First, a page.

A Captive Approach for
Supply Chain Risk
Captives can serve as a
mechanism. They can
also allow organizations to
access reinsurance to cover
By Jon McGoran
Arecent production shutdown of Ford’s flagship F-150 trucks, following a fire at one of Ford’s uppliers, is causing many companies to question how they manage and
insure against supply chain risk. For a growing
number of them, part of the answer is captives.
With the growth of just-in-time manufacturing and global sourcing, supply
chains are becoming more complex and vulnerable.
Meanwhile, dangers such as aging infrastructures, political instability, climate
change, cyber threats, communications vulnerabilities and even reputational harm,
threaten first-, second-, and even third-tier suppliers.
According to Nick Wildgoose, Zurich’s global supply chain product leader,
investment in supply chain risk management has increased considerably since the
global disruptions of 2011. Even so, he said, the level of disruption is still high,
with 65 percent of corporations [reporting] a disruption in 2017. Much of it is
non-damage related, “so cyber, loss of talent, etc. It shows you need to take that
holistic view of supply chain risk management.” Increasingly, that view includes
captives, which not only serve as primary-layer risk-transfer mechanisms, but can
also offer access reinsurance for difficult-to-insure losses.
“We’ve seen it on a fronted basis, we’ve also seen on a direct basis,” said
Michael Serricchio, managing director, Marsh Captive Solutions.
“It’s really no different than self-insurance, except you’re being more formal
about it, you’re setting funds aside … you’re building up capital, whereby you can
use that capital to hopefully avoid losses in the future. We have maybe five to 10
captives that are doing supply chain.”
FLEXIBILITY AND CUSTOMIZED SOLUTIONS
Captives are flexible, said Brian W. Merkley, global director, corporate risk
management, Huntsman Corporation, and well-suited for supply chain risk,
which can vary greatly by industry and product and may not be adequately
understood by the marketplace.
“Captives work even more efficiently when you have things that are outside the
box,” said Steven R. Bauman, head of global programs and captive practice, North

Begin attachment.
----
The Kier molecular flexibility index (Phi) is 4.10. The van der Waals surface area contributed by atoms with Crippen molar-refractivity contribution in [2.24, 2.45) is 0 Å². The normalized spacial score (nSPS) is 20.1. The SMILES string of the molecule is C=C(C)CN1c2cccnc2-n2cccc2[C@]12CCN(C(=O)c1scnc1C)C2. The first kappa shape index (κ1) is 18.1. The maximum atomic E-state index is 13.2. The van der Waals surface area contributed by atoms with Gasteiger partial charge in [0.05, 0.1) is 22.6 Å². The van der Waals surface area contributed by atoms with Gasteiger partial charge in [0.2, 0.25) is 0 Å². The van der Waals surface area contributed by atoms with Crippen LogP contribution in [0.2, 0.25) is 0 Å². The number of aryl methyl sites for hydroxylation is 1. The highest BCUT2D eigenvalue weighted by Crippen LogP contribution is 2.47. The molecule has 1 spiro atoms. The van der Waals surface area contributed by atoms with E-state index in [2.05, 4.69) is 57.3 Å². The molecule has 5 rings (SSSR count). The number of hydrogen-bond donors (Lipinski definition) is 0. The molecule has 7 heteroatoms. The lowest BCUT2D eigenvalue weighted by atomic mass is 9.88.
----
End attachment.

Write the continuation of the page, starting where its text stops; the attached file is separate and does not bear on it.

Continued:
America, XL Catlin. “Certainly if there are gaps or deficiencies in that, that’s
where the captive does very well.
Captives can also be particularly useful to companies just beginning to address
supply chain risk, said Wildgoose. “Captives can sit outside corporate budgets, so
the captive can help provide budget for risk management,” he said. “It shouldn’t be
the source of all the funding, but it can start like seed capital.”
For some, an important benefit of captives is the access they can provide to
alternative capital: “Especially now, with the blending of the insurers and the
reinsurers and the capital markets, everybody wants … an opportunity to make
money in this business on the back, and you see all these different sources of
capital coming into the market,” said Gary Lynch, CEO and founder, The Risk
Project, LLC. “I’m not saying a captive is the solution, but a captive is a creative
way of doing it and it allows you to think outside the boundaries of traditional
coverages,” he said. “And potentially there are some tax benefits.”
For more mature captives, adding supply chain can be a natural next step.
“If the captive has been successful over the years, over the decades, and has the
wherewithal to take more risk, that’s the perfect scenario,” said Bauman.
A MULTIFACETED SOLUTION
Still, said Merkley, there’s limited appetite for a dedicated supply-chain captive.
“I’m hearing chatter about captives and their potential involvement in supply
chain risks, but I am not really seeing anybody pull the trigger on any actual
standalone supply chain risk policies,” he said.
The potential for overlap with contingent BI under a property policy is one
reason why, said Serrichio. “You don’t want to have double insurance in the
captive and in your property policy.”
Another is the potential for creating new gaps in coverage and how that aligns
with all of the other policies in your
program, said Merkley.
Bauman emphasized the need for
caution. “It’s got to be a very measured
and prudent use of a captive. So having
a good partner in all this is important —
folks that have seen it before and can assist
with the pricing of it is also important.” &
JON MCGORAN is a novelist and magazine
editor based outside of Philadelphia. He can be
reached at email@example.com.
• Supply chain risk may be best
housed in a mature captive.
• Captives allow organizations
to access alternative capital.
• Investment in supply chain
risk management overall
increased since 2011.
“If a captive has been successful
over the years, over the decades,
and has the wherewithal to take
more risk, that’s the perfect
— Steven R. Bauman, head of global programs and
captive practice, North America, XL Catlin
Captives can mitigate supply chain risks, but their use for this purpose is still limited.